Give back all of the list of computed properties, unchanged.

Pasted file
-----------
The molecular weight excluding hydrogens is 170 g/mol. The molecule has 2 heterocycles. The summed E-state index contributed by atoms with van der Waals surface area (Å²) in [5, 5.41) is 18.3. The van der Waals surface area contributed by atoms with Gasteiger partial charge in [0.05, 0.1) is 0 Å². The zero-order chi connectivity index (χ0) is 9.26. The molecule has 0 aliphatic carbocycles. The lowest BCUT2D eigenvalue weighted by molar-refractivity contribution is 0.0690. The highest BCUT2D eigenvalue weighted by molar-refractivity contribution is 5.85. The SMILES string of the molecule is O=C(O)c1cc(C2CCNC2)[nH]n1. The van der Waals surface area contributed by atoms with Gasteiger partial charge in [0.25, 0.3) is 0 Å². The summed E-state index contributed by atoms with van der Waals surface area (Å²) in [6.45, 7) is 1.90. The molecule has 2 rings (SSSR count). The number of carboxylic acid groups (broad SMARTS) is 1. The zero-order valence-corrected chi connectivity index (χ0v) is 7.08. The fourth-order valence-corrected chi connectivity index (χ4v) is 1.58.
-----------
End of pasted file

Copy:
The molecular weight excluding hydrogens is 170 g/mol. The molecule has 2 heterocycles. The summed E-state index contributed by atoms with van der Waals surface area (Å²) in [5, 5.41) is 18.3. The van der Waals surface area contributed by atoms with Gasteiger partial charge in [0.05, 0.1) is 0 Å². The zero-order chi connectivity index (χ0) is 9.26. The molecule has 0 aliphatic carbocycles. The lowest BCUT2D eigenvalue weighted by molar-refractivity contribution is 0.0690. The highest BCUT2D eigenvalue weighted by molar-refractivity contribution is 5.85. The SMILES string of the molecule is O=C(O)c1cc(C2CCNC2)[nH]n1. The van der Waals surface area contributed by atoms with Gasteiger partial charge in [0.25, 0.3) is 0 Å². The summed E-state index contributed by atoms with van der Waals surface area (Å²) in [6.45, 7) is 1.90. The molecule has 2 rings (SSSR count). The number of carboxylic acid groups (broad SMARTS) is 1. The zero-order valence-corrected chi connectivity index (χ0v) is 7.08. The fourth-order valence-corrected chi connectivity index (χ4v) is 1.58.